The program, called the Community Impact Partnership, focuses on community relationship building and is being held in 17 other small to medium-sized cities throughout the country.
“This is a major program of ours to help communities develop an infrastructure to deal with the de-legitimization of Israel and efforts to boycott, divest and sanction Israel,” said Geri Palast, managing director of IAN. “It’s been a very successful program.”
The purpose of the program is to “build the capacity and knowledge” of a core of lay leaders who commit to the program for one year and who are trained to talk to community partners about issues that could pose a threat to Israel, such as academic and economic boycotts, according to Palast.
In addition to providing the training for the Israel advocates, IAN confers grant funds for participants to develop projects that can build relationships with other community partners such as mainline Protestant churches, academics, African-Americans and Latinos who “have a lot of empathy for the Palestinians, appropriately,” Palast said. “We have to be able to articulate in these communities what the issues are.”
The 20 Pittsburgh participants in the Community Impact Partnership were each invited to participate based on their interest in community relations, according to Skip Grinberg, chair of the Federation’s Community Relations Council, which partnered with IAN in offering the training here.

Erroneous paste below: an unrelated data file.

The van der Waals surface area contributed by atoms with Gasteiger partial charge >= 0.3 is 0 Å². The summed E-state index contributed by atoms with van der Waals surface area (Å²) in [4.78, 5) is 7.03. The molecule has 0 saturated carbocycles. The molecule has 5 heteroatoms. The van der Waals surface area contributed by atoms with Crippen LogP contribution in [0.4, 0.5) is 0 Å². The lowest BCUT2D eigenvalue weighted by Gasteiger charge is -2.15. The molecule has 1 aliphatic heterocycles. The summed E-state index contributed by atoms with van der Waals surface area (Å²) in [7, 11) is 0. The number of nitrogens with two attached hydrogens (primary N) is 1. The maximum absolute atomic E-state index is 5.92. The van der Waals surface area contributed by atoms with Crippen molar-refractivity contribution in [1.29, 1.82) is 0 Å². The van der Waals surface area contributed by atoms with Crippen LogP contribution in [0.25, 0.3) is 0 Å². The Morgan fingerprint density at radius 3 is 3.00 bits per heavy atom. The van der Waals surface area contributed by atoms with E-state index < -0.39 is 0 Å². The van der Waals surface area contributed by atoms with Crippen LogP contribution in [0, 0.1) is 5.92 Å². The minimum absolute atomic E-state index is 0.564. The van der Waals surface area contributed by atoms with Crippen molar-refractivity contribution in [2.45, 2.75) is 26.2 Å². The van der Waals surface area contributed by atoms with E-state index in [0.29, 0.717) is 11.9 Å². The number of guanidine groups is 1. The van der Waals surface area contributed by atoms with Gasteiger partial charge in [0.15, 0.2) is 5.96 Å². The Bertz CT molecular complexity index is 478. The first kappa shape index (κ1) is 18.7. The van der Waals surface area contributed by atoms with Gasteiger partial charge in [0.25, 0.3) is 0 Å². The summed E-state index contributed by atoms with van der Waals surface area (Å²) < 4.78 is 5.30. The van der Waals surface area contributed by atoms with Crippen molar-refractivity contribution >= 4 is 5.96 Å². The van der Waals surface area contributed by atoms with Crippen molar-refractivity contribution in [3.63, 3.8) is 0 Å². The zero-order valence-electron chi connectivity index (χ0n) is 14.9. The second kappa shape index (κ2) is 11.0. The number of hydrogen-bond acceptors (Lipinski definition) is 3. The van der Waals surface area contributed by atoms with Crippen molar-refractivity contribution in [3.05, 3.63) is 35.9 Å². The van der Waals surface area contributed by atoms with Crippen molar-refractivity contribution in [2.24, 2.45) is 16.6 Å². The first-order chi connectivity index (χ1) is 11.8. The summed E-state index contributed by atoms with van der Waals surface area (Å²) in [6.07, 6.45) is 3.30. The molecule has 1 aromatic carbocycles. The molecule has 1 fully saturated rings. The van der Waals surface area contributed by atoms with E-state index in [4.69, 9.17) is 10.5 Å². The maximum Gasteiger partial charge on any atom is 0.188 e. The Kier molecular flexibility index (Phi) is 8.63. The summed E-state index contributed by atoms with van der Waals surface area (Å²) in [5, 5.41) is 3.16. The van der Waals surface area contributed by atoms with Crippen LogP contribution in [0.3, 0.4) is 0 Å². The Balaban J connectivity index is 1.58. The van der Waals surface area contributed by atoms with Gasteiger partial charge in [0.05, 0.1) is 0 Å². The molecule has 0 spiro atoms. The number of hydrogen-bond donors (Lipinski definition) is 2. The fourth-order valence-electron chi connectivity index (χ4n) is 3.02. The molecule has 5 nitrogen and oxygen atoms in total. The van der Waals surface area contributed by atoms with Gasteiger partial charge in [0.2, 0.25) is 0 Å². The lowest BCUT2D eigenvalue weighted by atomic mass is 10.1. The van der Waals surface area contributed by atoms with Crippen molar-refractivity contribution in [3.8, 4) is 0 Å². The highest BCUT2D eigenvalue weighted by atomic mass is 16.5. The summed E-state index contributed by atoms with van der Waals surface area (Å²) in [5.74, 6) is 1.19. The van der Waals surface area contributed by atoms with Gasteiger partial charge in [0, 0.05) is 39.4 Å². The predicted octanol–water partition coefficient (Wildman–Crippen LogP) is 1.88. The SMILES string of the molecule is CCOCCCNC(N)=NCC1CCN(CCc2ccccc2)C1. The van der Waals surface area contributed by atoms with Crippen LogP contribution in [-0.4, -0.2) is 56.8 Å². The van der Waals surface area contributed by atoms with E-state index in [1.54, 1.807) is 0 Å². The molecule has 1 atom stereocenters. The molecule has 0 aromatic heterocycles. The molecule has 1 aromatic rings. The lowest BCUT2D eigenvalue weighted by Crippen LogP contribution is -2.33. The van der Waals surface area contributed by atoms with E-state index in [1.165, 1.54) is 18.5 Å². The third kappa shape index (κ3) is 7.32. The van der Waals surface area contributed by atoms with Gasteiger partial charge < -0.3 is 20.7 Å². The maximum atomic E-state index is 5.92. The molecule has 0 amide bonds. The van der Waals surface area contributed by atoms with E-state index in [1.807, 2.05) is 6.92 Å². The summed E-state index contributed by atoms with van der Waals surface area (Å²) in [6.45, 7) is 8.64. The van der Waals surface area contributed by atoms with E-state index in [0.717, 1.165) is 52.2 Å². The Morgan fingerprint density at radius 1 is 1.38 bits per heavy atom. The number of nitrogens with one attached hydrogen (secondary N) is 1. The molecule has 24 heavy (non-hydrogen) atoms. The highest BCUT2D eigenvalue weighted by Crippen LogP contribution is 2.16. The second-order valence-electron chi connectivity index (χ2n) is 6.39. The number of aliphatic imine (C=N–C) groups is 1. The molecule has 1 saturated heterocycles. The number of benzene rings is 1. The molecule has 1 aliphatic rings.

Each participant had to commit to attend the entire training program, which spanned three three-hour sessions over the course of three weeks.
“It was a big time commitment,” Grinberg said, “but it was designed for people to have the whole experience.”
The program included a role-playing component in which participants practiced how to communicate with other community members on issues such as the Presbyterian Church USA’s recent resolution to divest from companies doing business in Israel or an academic boycott adopted by a university, according to Grinberg.
“The whole idea is to learn to build alliances with other organizations in the community, so if a crisis comes up, you have already established a relationship with other leaders that can help as advocates,” he said. “The idea is to educate a committed group of people to build these alliances.”
The program was designed, Grinberg said, to produce “practical results.”
“It was a great background in BDS and what’s happening in the field,” he added.
The training was led by Noam Gilboord, the director of community strategy for IAN, who has worked to counter anti-Israel efforts by working with city councils, universities, businesses and church movements.
The program, which began on Nov. 30 and concluded on Dec. 18, was held at the Federation building in Oakland.
The participants in the program comprise “an incredible group of very dedicated people,” said Judy Kanal, chair of Federation’s Israel Advocacy Committee, adding that many of the participants already had “wonderful relationships outside the Jewish community; together we can only help.”
Finding common ground with other community groups “can only serve Pittsburgh as a whole,” Kanal said.
The program will serve to develop a “core mass” of Jewish leaders who will help foster community relations, according to Gregg Roman, director of the CRC.
“We are building a core of concerned Jewish citizens that would like to have the tools to reach beyond the Jewish community,” Roman said. “The training these volunteers have participated in should give them the effective community relations skill set to dialogue and engage and build relationships with new and historical demographics that form the backbone of our work [at the CRC].”
Relationship building, he said, will not only benefit the Jewish community, but will allow the Jewish community to more readily relate to and advocate for issues and interests of other communities, as is its longstanding tradition.
Toby Tabachnick can be reached at firstname.lastname@example.org.